So, what is it to write about the truth?

I’ve been a practicing scientist for over twenty years. I did research and wrote papers that were published in scientific peer-reviewed journals. I diligently used the scientific method, hypothesis-testing, objective observation and appropriate statistics to back up my work. I also write articles for magazines, blogs and places like this site. I write short stories and novels. I write how-to books and guidebooks. And I write letters. Lots of letters. In all this, I have made a point to do my research. I try always to go to the source and verify my information through cross-checking, and various other quality assurance procedures I learned over the years to best represent and communicate the truth.

For instance, in writing this article, I perused many articles that presented both sides of the several issues I covered, including the source paper by Seralini et al.

Science is the rational tool for the pursuit of truth. This is why scientists are burdened to proceed under an objective protocol in their premise presentation, experimental design, methodology and interpretation and conclusions drawn. Because the introduction of error and bias is possible in each of these areas, researchers with integrity ensure through design and quality assurance protocol that these errors and biases are minimized. This includes the use of contols, sufficient sample size and statistical power, blind or even double-blind experiments and more. Experiments are reported with sufficient transparency to be replicated (an icon of good science).

Once they are reported in a paper, results transform from science into politics. Objectivity gives way to agenda. That is inevitable. However, what has changed in the last decade is that science itself has become seconded for agenda. Science by agenda to fulfill a propaganda is flooding in as assuredly as the rising seas of climate change.

Gillis writes: “Fake and flawed studies are so pervasive that the presumed authority of an expert or researcher in a scholarly journal is no longer what it used to be…the traditional knowledge-sharing process has been corrupted.”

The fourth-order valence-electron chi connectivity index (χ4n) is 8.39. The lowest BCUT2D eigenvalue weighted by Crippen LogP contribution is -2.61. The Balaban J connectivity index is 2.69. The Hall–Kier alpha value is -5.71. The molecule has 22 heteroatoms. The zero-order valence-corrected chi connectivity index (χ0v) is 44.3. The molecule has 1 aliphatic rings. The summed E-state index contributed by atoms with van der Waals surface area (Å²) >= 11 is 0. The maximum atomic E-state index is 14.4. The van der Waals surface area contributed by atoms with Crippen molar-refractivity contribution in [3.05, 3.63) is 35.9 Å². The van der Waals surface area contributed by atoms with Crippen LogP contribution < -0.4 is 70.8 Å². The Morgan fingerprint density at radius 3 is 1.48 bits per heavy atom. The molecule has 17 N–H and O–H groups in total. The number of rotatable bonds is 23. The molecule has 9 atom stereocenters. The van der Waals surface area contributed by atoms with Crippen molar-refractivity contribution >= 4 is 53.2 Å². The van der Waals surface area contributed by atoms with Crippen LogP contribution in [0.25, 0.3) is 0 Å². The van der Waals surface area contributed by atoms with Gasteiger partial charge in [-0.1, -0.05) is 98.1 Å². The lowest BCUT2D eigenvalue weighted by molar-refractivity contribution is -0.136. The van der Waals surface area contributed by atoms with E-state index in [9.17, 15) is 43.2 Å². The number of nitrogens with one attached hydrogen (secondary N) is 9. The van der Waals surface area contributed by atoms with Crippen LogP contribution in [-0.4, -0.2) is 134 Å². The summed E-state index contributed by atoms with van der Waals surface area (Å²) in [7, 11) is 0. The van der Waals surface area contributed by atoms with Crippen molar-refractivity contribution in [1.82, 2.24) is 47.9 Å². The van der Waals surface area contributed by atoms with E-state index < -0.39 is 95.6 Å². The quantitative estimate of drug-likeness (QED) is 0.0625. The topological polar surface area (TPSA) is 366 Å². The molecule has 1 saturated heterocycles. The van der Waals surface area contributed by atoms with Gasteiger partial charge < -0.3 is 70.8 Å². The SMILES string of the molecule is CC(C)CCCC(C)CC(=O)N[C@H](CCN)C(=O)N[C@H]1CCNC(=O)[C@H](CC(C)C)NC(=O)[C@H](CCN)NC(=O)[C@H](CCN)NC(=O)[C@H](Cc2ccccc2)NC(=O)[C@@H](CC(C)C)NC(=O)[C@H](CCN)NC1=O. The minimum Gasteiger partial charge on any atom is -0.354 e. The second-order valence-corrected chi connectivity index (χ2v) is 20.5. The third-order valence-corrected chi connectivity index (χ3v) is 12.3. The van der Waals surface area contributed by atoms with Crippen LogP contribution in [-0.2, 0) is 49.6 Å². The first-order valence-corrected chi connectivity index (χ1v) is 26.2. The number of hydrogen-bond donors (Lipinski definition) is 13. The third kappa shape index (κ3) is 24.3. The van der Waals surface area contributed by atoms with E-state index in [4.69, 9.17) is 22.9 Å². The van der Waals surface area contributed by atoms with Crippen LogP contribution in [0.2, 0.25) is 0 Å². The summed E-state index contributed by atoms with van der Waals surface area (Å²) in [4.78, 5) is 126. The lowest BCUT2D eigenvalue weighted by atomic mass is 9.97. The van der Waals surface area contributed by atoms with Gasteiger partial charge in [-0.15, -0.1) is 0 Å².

Who are the politicians behind the “soldiers” of science and what are their motives? That is where the truth lies.

In the end, I have found that listening to the conviction of my heart, to my inner “soul wisdom”, best serves the truth. Then again I prefer the resonating hair-standing gut-grabbing truth.

 

Reference:

Gillis, Alex. 2019. “The Rise of Junk Science.” Walrus Magazine, Toronto, ON. June 2019.

Seralini, G.-E., et al. 2012. “Long term toxicity of a Roundup herbicide and a Roundup-tolerant genetically modified maize.” Food Chem. Toxicolhttp://www.sciencedirect.com/science/article/pii/S0278691512005637

Strom, Stephanie. 2012. “Uneasy Allies in the Grocery Aisle.” New York Times, New York, September 19, 2012.

 

nina-2014aaa

Nina Munteanu is a Canadian ecologist / limnologist and novelist. She is co-editor of Europa SF and currently teaches writing courses at George Brown College and the University of Toronto. Visit www.ninamunteanu.ca for the latest on her books. Nina’s bilingual “La natura dell’acqua / The Way of Water” was published by Mincione Edizioni in Rome. Her non-fiction book “Water Is…” by Pixl Press (Vancouver) was selected by Margaret Atwood in the New York Times ‘Year in Reading’ and was chosen as the 2017 Summer Read by Water Canada. Her novel “A Diary in the Age of Water” will be released by Inanna Publications (Toronto) in 2020.

Can Dystopian Eco-Fiction Save the Planet?

NewYork 2140By failing to engage with climate change, artists and writers are contributing to an impoverished sense of the world, right at the moment when art and literature are most needed to galvanize a grassroots movement in favor of climate justice and carbon mitigation.”—Amitav Ghosh, 2017

…Margaret Atwood’s The Year of the Flood. Paolo Bacigalupi’s The Windup Girl or The Water Knife. Kim Stanley Robinson’s New York 2140. Nina Munteanu’s A Diary in the Age of Water. Richard Power’s Overstory. Annie Proulx’s Barkskins. Emmi Itäranta’s The Memory of Water

Diary Water cover finalWhat these novels have in common is that they are all Dystopian Eco-Fiction. Humanity’s key role in environmental destruction serves a strong thematic element. In eco-fiction dystopias (as opposed to political or socio-cultural dystopias such as Brave New World, 1984, The Handmaid’s Tale) the environment—whether forest, ocean, water generally, or the animal world—plays a key character.

Our Literature in the Anthropocene

In 2017, Amitav Ghosh observed that the literary world has responded to climate change with almost complete silence (The Great Derangement: Climate Change and the Unthinkable). “How can we explain the fact that writers of fiction have overwhelmingly failed to grapple with the ongoing planetary crisis in their works?” writes Fredrick Albritton Jonsson of The Guardian, who observes that, “for Ghosh, this silence is part of a broader pattern of indifference and misrepresentation. Contemporary arts and literature are characterized by ‘modes of concealment that [prevent] people from recognizing the realities of their plight.’”